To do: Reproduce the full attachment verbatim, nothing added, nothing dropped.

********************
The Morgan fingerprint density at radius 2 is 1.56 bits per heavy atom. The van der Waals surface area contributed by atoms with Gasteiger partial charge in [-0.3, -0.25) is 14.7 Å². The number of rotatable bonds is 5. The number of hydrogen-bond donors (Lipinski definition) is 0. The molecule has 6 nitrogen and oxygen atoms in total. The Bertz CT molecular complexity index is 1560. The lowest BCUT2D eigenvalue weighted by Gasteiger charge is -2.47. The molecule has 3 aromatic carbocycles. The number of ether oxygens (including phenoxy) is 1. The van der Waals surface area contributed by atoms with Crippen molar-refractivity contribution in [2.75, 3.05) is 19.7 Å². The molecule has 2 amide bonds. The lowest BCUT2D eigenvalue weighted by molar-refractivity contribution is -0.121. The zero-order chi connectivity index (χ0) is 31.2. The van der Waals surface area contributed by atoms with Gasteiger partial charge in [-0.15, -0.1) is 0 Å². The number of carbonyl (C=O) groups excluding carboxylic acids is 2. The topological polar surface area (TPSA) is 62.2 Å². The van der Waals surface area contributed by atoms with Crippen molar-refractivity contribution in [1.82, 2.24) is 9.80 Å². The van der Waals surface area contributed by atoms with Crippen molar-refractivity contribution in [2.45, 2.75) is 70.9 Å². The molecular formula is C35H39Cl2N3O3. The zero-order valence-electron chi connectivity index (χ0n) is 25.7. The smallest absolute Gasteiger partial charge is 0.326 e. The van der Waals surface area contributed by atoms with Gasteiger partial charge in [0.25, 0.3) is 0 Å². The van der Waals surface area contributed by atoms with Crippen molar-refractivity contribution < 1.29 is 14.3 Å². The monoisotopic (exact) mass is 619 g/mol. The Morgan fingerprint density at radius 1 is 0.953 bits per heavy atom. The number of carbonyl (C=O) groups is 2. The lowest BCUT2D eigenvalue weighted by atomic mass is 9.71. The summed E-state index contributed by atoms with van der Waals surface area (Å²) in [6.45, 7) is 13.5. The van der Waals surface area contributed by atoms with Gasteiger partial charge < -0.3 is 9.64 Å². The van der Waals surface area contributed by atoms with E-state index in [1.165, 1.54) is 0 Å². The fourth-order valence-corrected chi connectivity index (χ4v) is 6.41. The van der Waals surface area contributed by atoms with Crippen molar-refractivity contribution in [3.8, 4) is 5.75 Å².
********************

The Morgan fingerprint density at radius 2 is 1.56 bits per heavy atom. The van der Waals surface area contributed by atoms with Gasteiger partial charge in [-0.3, -0.25) is 14.7 Å². The number of rotatable bonds is 5. The number of hydrogen-bond donors (Lipinski definition) is 0. The molecule has 6 nitrogen and oxygen atoms in total. The Bertz CT molecular complexity index is 1560. The lowest BCUT2D eigenvalue weighted by Gasteiger charge is -2.47. The molecule has 3 aromatic carbocycles. The number of ether oxygens (including phenoxy) is 1. The van der Waals surface area contributed by atoms with Crippen molar-refractivity contribution in [2.75, 3.05) is 19.7 Å². The molecule has 2 amide bonds. The lowest BCUT2D eigenvalue weighted by molar-refractivity contribution is -0.121. The zero-order chi connectivity index (χ0) is 31.2. The van der Waals surface area contributed by atoms with Gasteiger partial charge in [-0.15, -0.1) is 0 Å². The number of carbonyl (C=O) groups excluding carboxylic acids is 2. The topological polar surface area (TPSA) is 62.2 Å². The van der Waals surface area contributed by atoms with Crippen molar-refractivity contribution in [1.82, 2.24) is 9.80 Å². The van der Waals surface area contributed by atoms with Crippen molar-refractivity contribution in [2.45, 2.75) is 70.9 Å². The molecular formula is C35H39Cl2N3O3. The zero-order valence-electron chi connectivity index (χ0n) is 25.7. The smallest absolute Gasteiger partial charge is 0.326 e. The van der Waals surface area contributed by atoms with Gasteiger partial charge in [0.25, 0.3) is 0 Å². The van der Waals surface area contributed by atoms with Crippen molar-refractivity contribution < 1.29 is 14.3 Å². The monoisotopic (exact) mass is 619 g/mol. The Morgan fingerprint density at radius 1 is 0.953 bits per heavy atom. The number of carbonyl (C=O) groups is 2. The lowest BCUT2D eigenvalue weighted by atomic mass is 9.71. The summed E-state index contributed by atoms with van der Waals surface area (Å²) in [6.45, 7) is 13.5. The van der Waals surface area contributed by atoms with Gasteiger partial charge < -0.3 is 9.64 Å². The van der Waals surface area contributed by atoms with E-state index in [1.165, 1.54) is 0 Å². The fourth-order valence-corrected chi connectivity index (χ4v) is 6.41. The van der Waals surface area contributed by atoms with Crippen molar-refractivity contribution in [3.8, 4) is 5.75 Å².